Tornado RAF. 31 Sqdn Gr.Mk1
Paragon slats and flaps set
Kit No. 04705. 1:32nd scale
As a logical follow on from the Luftwaffe IDS model released last year Revell have just released the RAF version of the Tornado, you get the full IDS kit some of which you don’t use plus a whole new parts frame with RAF stores consisting of Hindenberg fuel tanks, two nice LGB’s, four 1000lb British bombs, a sky shadow pod plus RAF fairings for the fuselage pylons. All the parts are, like the rest of the kit, crisply moulded in light grey plastic, panel lines are all engraved and the cockpit is pretty well detailed but the seats are a little basic. The clear frame with it’s landing, navigation and anti collision lights plus the huge canopy is crystal clear, so well detailed is this kit there is even detailing on the inside of the canopy making it easy to paint the interior (you can’t use the old trick of painting the interior from the outside, as the inner bits are different and they show up when finished).
The decal sheet is enormous with markings for two green/grey aircraft of 31 and 617 Sqdns and a gulf war machine namely “MIG EATER” every bit of stencilling is provided although a bit of silvering may occur with these tiny items but you can get over that with a tiny dab of KLEAR under each one. On the whole the model looks pretty accurate and makes a nice Tornado but being pedantic or nit picking if you like I can’t help feeling there is a problem of distance at the rear fuselage, the leading edge of the tailplane seems a little too close to the wing seals making the adjustment markings up tight instead of a little behind but we are talking millimetres here (see photo 1)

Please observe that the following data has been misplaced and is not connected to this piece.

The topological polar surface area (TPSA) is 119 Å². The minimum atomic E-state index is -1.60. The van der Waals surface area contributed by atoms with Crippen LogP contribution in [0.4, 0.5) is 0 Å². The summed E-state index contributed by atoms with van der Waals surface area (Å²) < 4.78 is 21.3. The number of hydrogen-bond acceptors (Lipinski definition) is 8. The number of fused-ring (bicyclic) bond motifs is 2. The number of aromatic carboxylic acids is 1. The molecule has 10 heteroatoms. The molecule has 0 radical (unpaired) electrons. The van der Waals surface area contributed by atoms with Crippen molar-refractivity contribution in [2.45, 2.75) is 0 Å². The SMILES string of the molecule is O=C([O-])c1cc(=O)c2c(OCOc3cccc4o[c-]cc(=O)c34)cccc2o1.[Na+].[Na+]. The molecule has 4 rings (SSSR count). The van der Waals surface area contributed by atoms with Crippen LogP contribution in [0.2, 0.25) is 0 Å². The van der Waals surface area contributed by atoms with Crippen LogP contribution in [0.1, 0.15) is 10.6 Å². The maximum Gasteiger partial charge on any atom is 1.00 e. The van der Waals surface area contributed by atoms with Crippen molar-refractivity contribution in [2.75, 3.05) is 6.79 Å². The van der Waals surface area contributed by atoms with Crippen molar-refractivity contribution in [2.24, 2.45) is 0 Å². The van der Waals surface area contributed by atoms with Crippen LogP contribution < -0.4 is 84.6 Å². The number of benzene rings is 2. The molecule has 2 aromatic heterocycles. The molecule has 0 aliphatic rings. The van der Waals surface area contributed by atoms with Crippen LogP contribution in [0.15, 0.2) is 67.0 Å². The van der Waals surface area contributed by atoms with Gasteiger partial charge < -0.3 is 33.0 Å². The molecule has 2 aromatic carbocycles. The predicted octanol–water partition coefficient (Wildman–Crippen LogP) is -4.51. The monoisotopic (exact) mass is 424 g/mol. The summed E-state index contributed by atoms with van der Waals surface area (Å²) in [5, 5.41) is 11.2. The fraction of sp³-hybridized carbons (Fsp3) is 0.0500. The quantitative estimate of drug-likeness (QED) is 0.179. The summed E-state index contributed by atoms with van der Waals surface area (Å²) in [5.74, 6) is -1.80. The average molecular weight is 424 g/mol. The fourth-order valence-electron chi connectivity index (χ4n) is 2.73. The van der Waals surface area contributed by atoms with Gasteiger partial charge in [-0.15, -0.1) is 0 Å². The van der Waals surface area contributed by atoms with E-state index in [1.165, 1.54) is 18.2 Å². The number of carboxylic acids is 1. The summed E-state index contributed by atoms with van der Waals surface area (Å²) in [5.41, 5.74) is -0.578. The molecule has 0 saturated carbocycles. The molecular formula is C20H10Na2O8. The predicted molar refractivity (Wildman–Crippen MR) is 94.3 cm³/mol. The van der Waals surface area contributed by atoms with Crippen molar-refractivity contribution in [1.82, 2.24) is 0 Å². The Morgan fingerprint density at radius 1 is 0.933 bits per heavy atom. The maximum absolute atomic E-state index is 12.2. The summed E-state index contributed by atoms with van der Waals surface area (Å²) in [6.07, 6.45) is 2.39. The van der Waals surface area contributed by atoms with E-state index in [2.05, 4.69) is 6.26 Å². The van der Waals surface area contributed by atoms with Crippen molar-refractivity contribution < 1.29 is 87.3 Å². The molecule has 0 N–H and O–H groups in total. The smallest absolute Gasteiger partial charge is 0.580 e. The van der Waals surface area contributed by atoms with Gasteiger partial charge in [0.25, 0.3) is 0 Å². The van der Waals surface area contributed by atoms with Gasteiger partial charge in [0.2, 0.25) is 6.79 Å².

At the same time as the kit arrived for review Paragon supplied a whole bunch of resin extras for use with this kit the first was the flaps and slats set then came the JP 233s and a set of Hindenberger tanks (useful if you only have the IDS kit) next was an access ladder but to crown them all was a beautiful pair of Martin Baker Mk 10 seats fully decked out with straps and fittings.
At the same time I received the EDUARD brass set for the IDS and although slightly different to the RAF it was used to enhance the cockpit mainly, I will deal with the kit construction first and come back to these.
Step 2 make sure you get part 8 up the right way note the pins below should match the floorpan.
Step 9 The two fuselage halves are a butt joint so I inserted a strip of 40thou plasticard app. 20mm wide along the inside of the seam, extending it 5mm out the back to form a lip for the rear fuselage to locate against.
Step10 I left part 19 until later for easy painting and masking.
Step 13 Part 27 is part of the nose cone (part 28)not the section that swings out with the radar on it.
Steps 15/16 I prefer to leave the pylons until later as it is difficult to paint with them in position but you do have to cement them in later. You will note that pylons have a small extension on the top at the front, this is a small movable fillet that moves up and down as the wings rotate if you are going to show them swept you will need to cut them off. (See fig 1)